As a result, Net Neutrality is a legitimate argument ONLY in those markets where there is no competition for broadband access, such as my market.  To foster competition, the FCC should learn from California's tentative approval of the Comcast, Time Warner Cable merger.  In it they effectively force Comcast to open access to their network to enable competition, the same approach advocated by the cable companies to ensure access to the telephone network 20 years ago.  Of course since the enemy of my enemy is my friend, the big ISP's have banded together to fight any such approach on data networks.

What's it all mean?
In the end, network bandwidth is a limited resource just like everything else is in the world: money, water, healthcare and NFL caliber talent who obey the law.  In Econ 101 you learned about supply and demand; the greater the demand the higher the cost until supply can re-balance the equation. Unregulated monopolies have a long history of restricting supply to drive revenue.  We don't need Net Neutrality, what we need is Broadband Competition.

And that is what Net Neutrality is REALLY all about!

Tuesday, February 3, 2015

Disposable Software

For the past 20+ years we have been on a journey in application development; moving from large, monolithic stovepipes to decomposed, distributed services.  Along the way we've identified, tried and discarded more approaches than any one person can possibly remember.  Over time we evolved to a point where we differentiated between back-end enterprise service, such as billing or scheduling, and the user interface.  That's the point at which the whirlwind began and software development exploded along with the democratization of technology.  

We are now entering a new age where our success will drive us to ingest the last vestiges of "traditional" software development, and in the process make applications truly indispensable to business success.  We are entering the era of disposable software.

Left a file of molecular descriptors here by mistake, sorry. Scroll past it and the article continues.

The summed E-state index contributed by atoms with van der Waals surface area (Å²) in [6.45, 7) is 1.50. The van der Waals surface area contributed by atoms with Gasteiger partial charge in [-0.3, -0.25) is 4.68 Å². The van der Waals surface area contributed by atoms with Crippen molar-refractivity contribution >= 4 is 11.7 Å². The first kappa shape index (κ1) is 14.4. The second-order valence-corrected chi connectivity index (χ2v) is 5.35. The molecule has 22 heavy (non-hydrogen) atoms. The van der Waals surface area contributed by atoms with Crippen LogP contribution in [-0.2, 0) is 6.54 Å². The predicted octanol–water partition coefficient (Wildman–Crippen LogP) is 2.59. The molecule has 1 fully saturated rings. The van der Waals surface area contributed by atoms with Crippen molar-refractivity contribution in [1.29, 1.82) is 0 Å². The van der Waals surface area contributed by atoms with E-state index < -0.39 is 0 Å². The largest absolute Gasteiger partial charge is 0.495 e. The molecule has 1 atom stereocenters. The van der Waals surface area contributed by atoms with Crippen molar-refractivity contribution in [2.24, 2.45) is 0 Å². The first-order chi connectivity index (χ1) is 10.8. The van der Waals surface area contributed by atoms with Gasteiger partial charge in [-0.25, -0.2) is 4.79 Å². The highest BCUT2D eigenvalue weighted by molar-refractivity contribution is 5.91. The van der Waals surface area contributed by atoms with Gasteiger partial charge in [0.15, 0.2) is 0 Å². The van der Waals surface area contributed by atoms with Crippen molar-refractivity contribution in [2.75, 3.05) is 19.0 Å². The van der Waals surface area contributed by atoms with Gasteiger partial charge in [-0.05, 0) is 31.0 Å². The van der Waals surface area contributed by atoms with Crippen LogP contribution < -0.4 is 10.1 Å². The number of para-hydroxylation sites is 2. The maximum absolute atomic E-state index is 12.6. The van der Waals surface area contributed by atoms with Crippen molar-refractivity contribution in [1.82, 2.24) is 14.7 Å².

The days of building applications are over; we're done, or we'd better be very soon.  Business executives have lost their appetite for large software projects spanning multiple time zones with timelines measured in months and budgets measured in millions of dollars.  Emboldened by the stories of success, business software has advanced from a nice to have to a core requirement, from a solution you go somewhere to use to a solution you use wherever you are.  Software is now expected to work when needed, where needed, and be no more difficult or expensive to implement than the often repeated story of Flappy Birds.  

If you're not among those on the inside of this transformation, look to the mobile app world for inspiration.  Apps are built by leveraging pre-engineered services and frameworks.  Agile is the approach because it accommodates imperfect requirements and short windows of opportunity.  The leaders in this space have made software so invaluable it's become disposable.  First, enabled by cloud SaaS services, open source, and the ability to rapidly develop new solutions; business users can no longer be held captive by their software solution.  The pace of business and rate of change require solution owners to seek solutions which maximize agility, efficiency and elasticity.  Any software unable to meet these requirements will increasingly be disposed of, not updated.  Second, the line separating the apps we use in our personal lives and those at work is blurring rapidly. Just as the public is always on the lookout for newer, better, more innovative apps; so are business users.  

The reality of disposable software requires us to look differently at how we manage our development teams and budgets.  We need the back-end services plus several supporting services to be in place and accessible across a distributed infrastructure.  We need frameworks which minimize the time spent in foundation work so our end customer can see the majority of the value of their spend.  Finally, we need to rethink how we hire, train and incent our developers so they are focused on collaboration, communication and reuse rather than viewing software as their magnum opus.  Of course wrapping all of this together highlights the importance of DevOps; the glue which makes this approach work.

I know many experts bristle at my advice.  They liken modern software development to "hacking", and defend it as nothing more than shoddy software engineering.  These are the very people who will be waving from the side of the track as this train roars through their careers.